01/8Some common symptoms of rheumatoid arthritis
On the outside rheumatoid arthritis might look like a sort of joint pain. Only when you dig deeper, you would know that it is a chronic disease that can affect more than just your joints.
02/8Understanding rheumatoid arthritis
Rheumatoid arthritis is an autoimmune condition caused when a person's immune system attacks healthy body tissues. It leads to inflammation and pain in the joints. The symptoms of rheumatoid arthritis typically affect the hands, wrists, and feet, but in severe cases, it can even damage organs skin, eyes, lungs, heart and blood vessels. Though the condition cannot be reversed, early diagnosis can help to minimise the risk of complications in the future.
Rheumatoid arthritis begins slowly, and symptoms usually come and go from time to time. If you can identify the symptoms in the beginning stage, you can easily manage them. Here are six early signs of Rheumatoid arthritis that you need to look out for:
Fatigue is a common symptom of this condition. Even before the obvious signs of the condition like joint pain and inflammation appear, a person with rheumatoid arthritis may feel extremely tired and depressed. They may lack the motivation to do even regular tasks and have a low sex drive. It is because the body starts using all the energy to fight inflammation.
Read more: Why do our joints pop and click sometimes?
Joint pain and weight loss seem unrelated, which is why this symptom often goes unnoticed. An unexplained weight loss along with prolonged fatigue is considered an early symptom of rheumatoid arthritis. It is an indirect effect of inflammation caused due to attack on the tissues. When you feel tired and feverish you lose your appetite and eventually shed kilos.
After a week or two, you may notice stiffness in your joints, especially in the morning. The episodes of joint stiffness will also appear throughout the day after a period of inactivity. You may feel tightness in your wrists, your knees, and feet, which could be felt on both sides of the body. In the beginning, the stiffness will go away on its own after a while. It will start to linger longer with time.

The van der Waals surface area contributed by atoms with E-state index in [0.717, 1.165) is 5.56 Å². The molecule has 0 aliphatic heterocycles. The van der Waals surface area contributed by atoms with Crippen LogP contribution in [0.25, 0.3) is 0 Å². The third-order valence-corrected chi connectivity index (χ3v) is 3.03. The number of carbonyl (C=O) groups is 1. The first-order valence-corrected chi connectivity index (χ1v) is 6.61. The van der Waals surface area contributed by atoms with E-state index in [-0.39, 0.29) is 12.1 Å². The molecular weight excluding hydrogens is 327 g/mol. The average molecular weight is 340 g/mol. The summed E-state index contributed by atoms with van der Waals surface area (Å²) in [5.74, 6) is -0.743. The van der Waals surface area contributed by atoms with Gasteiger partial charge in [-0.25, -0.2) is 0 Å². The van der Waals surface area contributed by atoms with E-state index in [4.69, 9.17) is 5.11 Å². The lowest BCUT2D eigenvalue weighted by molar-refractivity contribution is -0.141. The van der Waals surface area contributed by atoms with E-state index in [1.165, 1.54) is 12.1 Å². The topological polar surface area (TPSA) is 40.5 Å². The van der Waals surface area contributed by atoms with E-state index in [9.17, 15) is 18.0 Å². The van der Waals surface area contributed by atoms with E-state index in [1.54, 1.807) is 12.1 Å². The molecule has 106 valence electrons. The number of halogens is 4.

06/8Numbness and tingling
Inflammation of tissues can also put excessive pressure on your nerves. It can over time lead to numbness, tingling and tenderness in your hands and feet. When you press your joints they may feel tender and you would find it difficult to do even basic work like walking and moving an object from one place to the other.
07/8Decrease in the range of motion
Joint stiffness and tenderness may also make it difficult for the person to move freely. In the initial phase of rheumatoid arthritis, a person may have difficulty in moving the wrist back and forth and performing exercises. With time the disease will progress and start damaging their ligaments and tendons, making it difficult to bend and straighten them.
Rheumatoid arthritis can also make the joints appear red. It is actually the inflammation of the tissues that gives them a red appearance. Along with this, discolouration of the skin around the joints in the hands and feet is also common.